Related topics: birds

Diving to new depths for Antarctic science

A University of Canterbury scientist is using Kiwi technology in her Antarctic research to capture fascinating footage of life beneath the surface in McMurdo Sound.

Emperor penguins' first journey to sea

Emperor penguin chicks hatch into one of Earth's most inhospitable places—the frozen world of Antarctica. Childhood in this environment is harsh and lasts only about five months, when their formerly doting parents leave ...

Penguin foraging behaviour monitored

Accelerometers, video cameras and GPS recorders are providing a new glimpse into penguin foraging behaviour and revealing how they react to changes in their environment.

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Penguin

Aptenodytes Eudyptes Eudyptula Megadyptes Pygoscelis Spheniscus For prehistoric genera, see Systematics

Penguins (order Sphenisciformes, family Spheniscidae) are a group of aquatic, flightless birds living almost exclusively in the southern hemisphere, especially in Antarctica, where they are most well-known for living. Highly adapted for life in the water, penguins have countershaded dark and white plumage, and their wings have become flippers. Most penguins feed on krill, fish, squid, and other forms of sealife caught while swimming underwater. They spend about half of their life on land and half in the oceans.

Although all penguin species are native to the southern hemisphere, they are not found only in cold climates, such as Antarctica. In fact, only a few species of penguin live so far south. Several species are found in the temperate zone, and one species, the Galápagos Penguin, lives near the equator.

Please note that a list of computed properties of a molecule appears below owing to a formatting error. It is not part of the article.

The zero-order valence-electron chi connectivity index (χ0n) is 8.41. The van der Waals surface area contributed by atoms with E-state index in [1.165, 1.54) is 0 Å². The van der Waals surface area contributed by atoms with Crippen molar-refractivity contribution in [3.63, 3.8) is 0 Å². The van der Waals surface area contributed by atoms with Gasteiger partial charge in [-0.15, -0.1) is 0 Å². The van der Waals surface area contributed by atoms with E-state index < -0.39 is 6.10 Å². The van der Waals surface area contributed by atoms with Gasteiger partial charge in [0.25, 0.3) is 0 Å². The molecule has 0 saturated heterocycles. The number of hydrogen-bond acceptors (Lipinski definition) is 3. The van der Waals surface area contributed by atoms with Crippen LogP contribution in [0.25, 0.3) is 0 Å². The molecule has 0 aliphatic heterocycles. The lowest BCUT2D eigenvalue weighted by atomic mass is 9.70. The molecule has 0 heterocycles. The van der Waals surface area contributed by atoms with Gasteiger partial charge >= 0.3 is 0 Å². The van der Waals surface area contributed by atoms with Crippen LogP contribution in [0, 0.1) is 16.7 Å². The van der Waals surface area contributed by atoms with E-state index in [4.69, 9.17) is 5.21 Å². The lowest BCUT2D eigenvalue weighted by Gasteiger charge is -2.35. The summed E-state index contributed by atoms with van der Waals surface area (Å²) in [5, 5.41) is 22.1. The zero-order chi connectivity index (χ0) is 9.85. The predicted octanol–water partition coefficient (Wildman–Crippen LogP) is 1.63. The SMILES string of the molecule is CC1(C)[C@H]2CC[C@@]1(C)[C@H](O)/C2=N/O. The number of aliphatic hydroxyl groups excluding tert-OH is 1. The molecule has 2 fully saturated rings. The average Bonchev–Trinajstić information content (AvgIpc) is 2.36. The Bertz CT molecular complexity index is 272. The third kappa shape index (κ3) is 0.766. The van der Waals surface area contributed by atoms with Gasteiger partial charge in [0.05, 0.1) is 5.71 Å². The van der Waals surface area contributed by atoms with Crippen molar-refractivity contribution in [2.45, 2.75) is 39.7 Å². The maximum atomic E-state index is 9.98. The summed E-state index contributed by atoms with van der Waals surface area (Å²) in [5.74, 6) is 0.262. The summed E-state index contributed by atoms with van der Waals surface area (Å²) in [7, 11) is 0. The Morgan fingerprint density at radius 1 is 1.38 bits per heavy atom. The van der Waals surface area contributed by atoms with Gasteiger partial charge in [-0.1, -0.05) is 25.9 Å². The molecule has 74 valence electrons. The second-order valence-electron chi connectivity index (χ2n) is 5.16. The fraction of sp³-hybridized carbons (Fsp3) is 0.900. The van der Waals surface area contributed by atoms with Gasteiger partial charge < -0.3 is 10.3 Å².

The largest living species is the Emperor Penguin (Aptenodytes forsteri): adults average about 1.1 m (3 ft 7 in) tall and weigh 35 kg (75 lb) or more. The smallest penguin species is the Little Blue Penguin (also known as the Fairy Penguin), which stands around 40 cm tall (16 in) and weighs 1 kg (2.2 lb). Among extant penguins, larger penguins inhabit colder regions, while smaller penguins are generally found in temperate or even tropical climates (see also Bergmann's Rule). Some prehistoric species attained enormous sizes, becoming as tall or as heavy as an adult human (see below for more). These were not restricted to Antarctic regions; on the contrary, subantarctic regions harboured high diversity, and at least one giant penguin occurred in a region not quite 2,000 km south of the equator 35 mya, in a climate decidedly warmer than today.

This text uses material from Wikipedia, licensed under CC BY-SA